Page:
Thursday, 27 December 2012

Becket's Two Swords Sermon

Roger de Potigny 
[Edwardus Grim; Alanus Tewkesberiensis abbas; Parisiensis Anonymus; decanus Salisburiensis Johannes (1845). J. A. Giles. ed. Vita S. Thomae (etc.). Parker. pp. 112-3.]

Circa Late July 1163

Contigit eo tempore in quodam celebri conventu ut Thomas ad clerum et populum rege praesente sermonem faceret: fuitque ei sermo de regno Dei Christi quod est ecclesia el de regno temporali: deque coronis eorumdem regnorum sacerdo tali videlicet et regali: simul etiam de gladio spiritual et materiali. Cumque sub hac occasione de potestate ecclesiastica et saeculari multa mirabiliter disseruissit, erat enim facundissimus rex ejus verba per singula notabat, intelligeusque quod dignitatem ecclesiasticam cuilibet excelleutiae seculari longe immensum praeferret, non aequo animo accepit. Sensit namque ex verbis illius quantum ab opinione sua archiepiscopus abesset: cum ecclesiam nihil prosus habere  vel posse nisi quantum ipse ei indulgeret, persuasum haberet. Exhinc jam quae in corde regis latuerant qualiter in apertum prodierint, qualiter etiam venerandus antistes pro domo Domini se murum opposuerit: quantave constantia regio furori se pro tuendo ecclesiasticae libertatis jure objecerit consequenter dicendum est. Tyranni namque, qui regnum obtinuerant, jura ecclesiastica annihilaverant penitus: quorum adhaerens vestigiis rex iste Henricus totius ecclesiastica dispositionis et ordinationis summam sibi usurpaverat, nam et episcopatus el abbatias quibus volebat conferebat jamque ipso praecipiente et constituente, sicut populus sic sacerdotes et clerici indifferenter ad saecularia judicia trahebantur.

It so happened, at that time, that at a well-known gathering, Thomas preached a sermon in front of the clergy and people at which the king was present. And the sermon was about the kingdom of Christ the Lord, and the difference between the church and temporal kingdoms:  and about the crowns of these same kingdoms, about one being the sacred and and the other royal. likening the one to a spiritual sword and the other to a material one. When on this occasion after he had admirably discoursed the various secular and ecclesiastical kingdoms using eloquent words, which King noted in detail, the king clearly sensed that he [Becket] vastly and immensely preferred the ecclesiastic dignity above the excellence of anything secular:  at this the king was not won over with equal mind. He felt, indeed, at hearing the Archbishop's words there was a great distance between them in their opinions, with the church to have nothing or to be able to do nothing except in so far as he himself indulged it or persuaded it.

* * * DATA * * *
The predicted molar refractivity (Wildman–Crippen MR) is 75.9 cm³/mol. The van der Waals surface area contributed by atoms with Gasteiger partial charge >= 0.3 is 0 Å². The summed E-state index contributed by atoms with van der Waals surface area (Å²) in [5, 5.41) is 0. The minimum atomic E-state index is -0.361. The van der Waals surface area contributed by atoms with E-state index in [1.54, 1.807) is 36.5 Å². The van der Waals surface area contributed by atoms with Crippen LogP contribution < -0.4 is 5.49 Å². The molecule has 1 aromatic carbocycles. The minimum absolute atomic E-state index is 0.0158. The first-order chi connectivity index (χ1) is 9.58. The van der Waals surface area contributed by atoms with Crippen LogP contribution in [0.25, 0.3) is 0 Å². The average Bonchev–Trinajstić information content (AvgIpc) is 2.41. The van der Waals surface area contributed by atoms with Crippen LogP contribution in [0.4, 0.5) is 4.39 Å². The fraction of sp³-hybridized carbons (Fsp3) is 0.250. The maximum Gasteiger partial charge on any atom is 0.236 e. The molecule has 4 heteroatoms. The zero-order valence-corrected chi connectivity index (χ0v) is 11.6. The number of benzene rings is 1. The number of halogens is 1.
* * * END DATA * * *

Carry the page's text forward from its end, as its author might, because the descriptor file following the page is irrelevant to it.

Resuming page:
From this it was seen how matters which were in the king's heart and which had hitherto lain hidden, and how now they came out into the open, and how too the venerable bishop, on behalf of the house of Lord, had placed himself on the opposite side of a wall. And how with great determination he has rightfully opposed the fury of the king in defence of the liberty of the church about which consequently he must speak out . Tyrants, thus indeed whenever they obtain the kingdom, thoroughly destroy the church's lawful rights: and this same King Henry, who by following in their footsteps, the whole of the church's organisations and appointments he has usurped the lot unto himself, indeed by conferring both bishoprics and abbacies upon whomsoever he wished, and, by command and decree,  priests and clerics, were to be indiscriminantly dragged before secular judges, as if they were just ordinary people.

Luke 22:38 KJVAnd they said , Lord, behold , here are two swords. And he said unto them, It is enough.


Michael Staunton (7 December 2001). The Lives of Thomas Becket. Manchester University Press. pp. 75–. ISBN 978-0-7190-5455-6.

Guy, John (5 April 2012). Thomas Becket: Warrior, Priest, Rebel, Victim: A 900-Year-Old Story Retold. Penguin Books Limited. pp. 246–. ISBN 978-0-14-193328-3.

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